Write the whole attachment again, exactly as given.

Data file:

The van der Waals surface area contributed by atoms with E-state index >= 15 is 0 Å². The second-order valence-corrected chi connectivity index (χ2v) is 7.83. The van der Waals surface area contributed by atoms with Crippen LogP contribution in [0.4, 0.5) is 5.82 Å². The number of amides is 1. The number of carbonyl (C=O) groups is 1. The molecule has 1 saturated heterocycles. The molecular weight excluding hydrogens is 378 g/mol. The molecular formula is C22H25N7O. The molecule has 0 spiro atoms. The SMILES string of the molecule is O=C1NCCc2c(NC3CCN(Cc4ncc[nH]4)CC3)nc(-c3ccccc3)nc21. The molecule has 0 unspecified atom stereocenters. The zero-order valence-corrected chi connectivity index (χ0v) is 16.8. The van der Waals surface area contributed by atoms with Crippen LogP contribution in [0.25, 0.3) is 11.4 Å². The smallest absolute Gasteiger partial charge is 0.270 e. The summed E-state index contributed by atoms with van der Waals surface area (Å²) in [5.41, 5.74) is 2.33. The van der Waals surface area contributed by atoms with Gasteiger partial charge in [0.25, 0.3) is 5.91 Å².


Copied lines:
The van der Waals surface area contributed by atoms with E-state index >= 15 is 0 Å². The second-order valence-corrected chi connectivity index (χ2v) is 7.83. The van der Waals surface area contributed by atoms with Crippen LogP contribution in [0.4, 0.5) is 5.82 Å². The number of amides is 1. The number of carbonyl (C=O) groups is 1. The molecule has 1 saturated heterocycles. The molecular weight excluding hydrogens is 378 g/mol. The molecular formula is C22H25N7O. The molecule has 0 spiro atoms. The SMILES string of the molecule is O=C1NCCc2c(NC3CCN(Cc4ncc[nH]4)CC3)nc(-c3ccccc3)nc21. The molecule has 0 unspecified atom stereocenters. The zero-order valence-corrected chi connectivity index (χ0v) is 16.8. The van der Waals surface area contributed by atoms with Crippen LogP contribution in [0.25, 0.3) is 11.4 Å². The smallest absolute Gasteiger partial charge is 0.270 e. The summed E-state index contributed by atoms with van der Waals surface area (Å²) in [5.41, 5.74) is 2.33. The van der Waals surface area contributed by atoms with Gasteiger partial charge in [0.25, 0.3) is 5.91 Å².